A reminder of the long-age era when Tolkien wrote his first tales of Middle-earth, the dip-pen in the collection was given to him by Humphrey Carpenter, author of J.R.R. Tolkien: A Biography (1977) and editor of The Letters of J.R.R. Tolkien (1981). Tolkien used the end of the pen to damp his ever-present pipe, hence the melted material at its tip. The Wade Center also owns several manuscripts by Tolkien; you can read the current list of holdings by clicking here.

Tolkien's dip-pen

Commemorative Tolkien medallion

Commemorative Tolkien medallion
Faith Lucy Tilly Faulconbridge was the first wife of Tolkien's youngest son, Christopher. They were married in 1951, separated in 1964 and divorced in 1967. She designed and modeled this cold-cast bronze plaque after J.R.R. Tolkien's death in 1973. The characters at the bottom are in Tolkien's Elvish script and translate as "friend," the word that Gandalf spoke to open the West-door of Moria in The Fellowship of the Ring:
"I was wrong after all," said Gandalf, "and Gimli too. Merry, of all people, was on the right track. The opening word was inscribed on the archway all the time! The translation should have been: Say "Friend" and enter. I had only to speak the Elvish word for friend and the doors opened. Quite simple. Too simple for a learned lore-master in these suspicious days. Those were happier times. Now let us go!"

Tolkien's letter explaining the origin of the Inklings

This typed and signed letter was written in 1967 to William Luther White, chaplain at Illinois Wesleyan University in Bloomington, Illinois. It details the beginnings of the informal discussion group than included Tolkien, Owen Barfield, C.S. Lewis, Charles Williams and others. The writers gathered to read their latest creations aloud and to critique each other's work. At one of these meetings, Tolkien performed his first reading of The Lord of the Rings. The Wade Center has an impressive collection of Tolkien's letters; click here for a detailed list.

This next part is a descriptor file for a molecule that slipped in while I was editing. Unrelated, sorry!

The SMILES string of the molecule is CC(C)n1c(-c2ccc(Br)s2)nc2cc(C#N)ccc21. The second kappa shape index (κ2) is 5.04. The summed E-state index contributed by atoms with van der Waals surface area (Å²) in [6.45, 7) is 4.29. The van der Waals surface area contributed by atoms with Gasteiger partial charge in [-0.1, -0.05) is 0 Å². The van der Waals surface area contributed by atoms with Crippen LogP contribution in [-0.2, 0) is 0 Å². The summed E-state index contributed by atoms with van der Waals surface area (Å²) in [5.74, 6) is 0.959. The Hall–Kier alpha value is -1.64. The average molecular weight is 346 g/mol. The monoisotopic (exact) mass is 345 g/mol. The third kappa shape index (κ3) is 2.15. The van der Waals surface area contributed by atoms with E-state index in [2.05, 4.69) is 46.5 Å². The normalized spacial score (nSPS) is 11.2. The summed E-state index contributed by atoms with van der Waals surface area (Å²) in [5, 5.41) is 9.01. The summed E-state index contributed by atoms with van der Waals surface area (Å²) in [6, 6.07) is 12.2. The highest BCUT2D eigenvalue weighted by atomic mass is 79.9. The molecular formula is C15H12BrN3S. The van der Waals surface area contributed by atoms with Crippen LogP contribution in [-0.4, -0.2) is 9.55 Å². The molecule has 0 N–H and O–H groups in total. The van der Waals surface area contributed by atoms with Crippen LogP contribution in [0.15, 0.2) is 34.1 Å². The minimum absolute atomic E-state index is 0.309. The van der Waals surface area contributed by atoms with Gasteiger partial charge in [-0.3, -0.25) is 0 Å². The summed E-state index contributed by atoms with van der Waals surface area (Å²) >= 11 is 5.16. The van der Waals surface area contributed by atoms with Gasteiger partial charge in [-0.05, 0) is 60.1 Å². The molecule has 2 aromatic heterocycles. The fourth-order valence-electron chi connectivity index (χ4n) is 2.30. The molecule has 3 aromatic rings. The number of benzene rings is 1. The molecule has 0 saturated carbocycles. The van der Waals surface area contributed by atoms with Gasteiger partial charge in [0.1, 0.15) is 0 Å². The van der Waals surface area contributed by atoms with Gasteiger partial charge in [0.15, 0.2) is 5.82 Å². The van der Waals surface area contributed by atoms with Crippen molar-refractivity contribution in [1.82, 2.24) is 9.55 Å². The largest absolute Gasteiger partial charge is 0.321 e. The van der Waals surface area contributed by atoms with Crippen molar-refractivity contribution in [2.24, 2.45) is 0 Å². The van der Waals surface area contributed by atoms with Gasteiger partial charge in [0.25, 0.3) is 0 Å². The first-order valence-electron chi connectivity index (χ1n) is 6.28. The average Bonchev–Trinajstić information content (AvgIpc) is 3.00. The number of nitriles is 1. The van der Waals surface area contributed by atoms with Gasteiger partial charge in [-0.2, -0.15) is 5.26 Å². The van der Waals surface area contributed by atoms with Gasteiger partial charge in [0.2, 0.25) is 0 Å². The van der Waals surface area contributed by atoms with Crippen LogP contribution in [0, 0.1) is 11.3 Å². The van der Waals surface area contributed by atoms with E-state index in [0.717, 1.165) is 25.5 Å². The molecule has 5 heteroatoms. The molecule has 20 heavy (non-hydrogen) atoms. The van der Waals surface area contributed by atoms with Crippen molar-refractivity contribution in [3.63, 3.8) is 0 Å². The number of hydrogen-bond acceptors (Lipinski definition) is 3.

Tolkien's letter explaining the origin of the Inklings

Original cover art by Pauline Baynes for The Hobbit

This is the original painting that Pauline Barnes created for use as the wraparound cover of the edition of The Hobbit released by Puffin Books in 1961. It shows the Bilbo Baggins, Gandalf and the thirteen dwarves as they make their way through the Misty Mountains. Next to it is a copy of the Puffin edition. Strangely, Ms. Barnes decided to paint her work at actual printing size. The minute detail of the work is very striking in person.

Original cover art by Pauline Baynes for The Hobbit

Portrait of Treebeard

Dr. Clyde S. Kilby, the Wheaton professor who started the collection, was given this wood carving by Jeanne Clark, a former student. The piece was created by Jim Nelson of the Ozark Folk Center in Stone County, Arkansas. Ms. Clark thought the work was reminiscent of Treebeard, the Ent who appears in The Lord of the Rings.

Portrait of Treebeard

The Hobbit display

The Hobbit display
Wade Center staff member Shawn Mrakovich made this fantastic three-dimensional map of Bilbo's journey in The Hobbit as a way to welcome young readers. From Bilbo's home in Shire across the snow-capped Misty Mountains, through spider-infested Mirkwood and past Lake-town, to Smaug and his golden treasure-hoard beneath the Lonely Mountain, the display provides a charming and information-packed introduction to Tolkien's timeless classic children's book of 1937.

To be continued in Part Two.